{cache-block keys=$uri_string}   

rel="stylesheet" type="text/css" href={"stylesheets/core.css"|ezdesign} /> rel="stylesheet" type="text/css" href={"stylesheets/debug.css"|ezdesign} /> {include uri="design:page_head.tpl" enable_glossary=false() enable_help=false()} {include uri="design:page_toppath.tpl"} {cache-block} {include uri="design:left_menu.tpl"} {/cache-block} {/cache-block} {$module_result.content} {cache-block} {include uri="design:page_copyright.tpl"} {/cache-block} Note that when using nested cache-blocks, the outermost block will not know if a sub cache-block has or should have expired. As a result, the outermost block should have a shorter expiry than the sub-block.

Here we will describe two settings that speed up the Administration Interface and a miscellaneous setting pertaining to images.

Delayed indexing

By default, eZ Publish instantly indexes objects for the built-in search engine upon publishing. This process is quite time consuming, especially for larger documents. On many sites, it is acceptable if the search indexing is done afterwards. When the setting DelayedIndexing is set to "enabled" (in site.ini.append.php), eZ Publish will put newly published objects in a queue for indexing at a later time. This will reduce the time that content editors have to wait when publishing a document. In order to start this process you will need to enable the cron job indexcontent by adding the following to cronjob.ini.append.php:


Content structure menu

The Administration Interface contains a left menu that displays the node tree. This menu can slow the Administration Interface on larger sites. Usually it is enough display container classes, such as Folders and User groups, to the second level of tree depth.


These settings are optimized by default in the 3.8 and higher versions of eZ Publish, but if you add new classes you may need to do additional configuration.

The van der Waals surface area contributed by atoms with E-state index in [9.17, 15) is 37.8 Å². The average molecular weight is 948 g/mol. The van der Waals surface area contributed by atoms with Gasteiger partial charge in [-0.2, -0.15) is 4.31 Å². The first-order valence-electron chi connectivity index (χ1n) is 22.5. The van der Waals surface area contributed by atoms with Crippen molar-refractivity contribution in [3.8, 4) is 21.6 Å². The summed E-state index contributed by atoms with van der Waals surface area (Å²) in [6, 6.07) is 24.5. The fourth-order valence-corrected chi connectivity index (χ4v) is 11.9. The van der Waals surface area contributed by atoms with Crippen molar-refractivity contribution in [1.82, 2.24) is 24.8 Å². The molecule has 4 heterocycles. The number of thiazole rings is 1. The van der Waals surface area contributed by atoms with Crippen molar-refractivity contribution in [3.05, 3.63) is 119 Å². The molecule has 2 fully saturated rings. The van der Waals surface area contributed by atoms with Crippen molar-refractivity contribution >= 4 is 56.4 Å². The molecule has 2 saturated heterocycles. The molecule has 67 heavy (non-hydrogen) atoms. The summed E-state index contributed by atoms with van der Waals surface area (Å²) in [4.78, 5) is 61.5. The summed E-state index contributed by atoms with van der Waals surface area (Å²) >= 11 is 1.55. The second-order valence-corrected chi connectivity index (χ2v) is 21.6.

Images and Exif data

Images uploaded to eZ Publish are automatically scaled and converted as needed. Images taken with digital cameras contain Exif information about shutter speed, focal length and so on. This information can be stripped out if you do not need it, in order to make your images smaller, use less bandwidth and load faster. ImageMagick is the default eZ Publish image processor, and it copies all Exif data unless otherwise specified. eZ Publish makes it easy to add filters to remove Exif data for different images. Simply add the following line to the particular siteaccess' image.ini.append.php file:

Filters[]=strip=+profile "*" +comment   


This will strip Exif information for "small" image variations and can be added to others by simply adding the Filters[] line to the corresponding variation's definition. Newer versions of ImageMagick have a -strip flag that will also remove Exif data. To use this, replace the [ImageMagick] section with:


This can reduce overall page size and speed up page load times, especially for sites with many small images.

Throughout this series, we have focused on configuration and setup changes that can be done within eZ Publish. This does not include the hosting environment, typically consisting of Apache, MySQL, PHP and APC, which is also important for eZ Publish performance. See the related articles about the server environment, MySQL, clustering and server architecture for information about tuning the hosting environment. This article concludes our three-part series on eZ Publish performance optimization. The first article introduced basic performance terminology and discussed tools to benchmark your site's performance. The second article outlined the eZ Publish debug output features. This article explored caching, templating and some miscellaneous settings to optimize site performance. We thank the eZ community for continuing to share tips and experiences about eZ Publish performance optimization and invite you to add comments and tips to this article.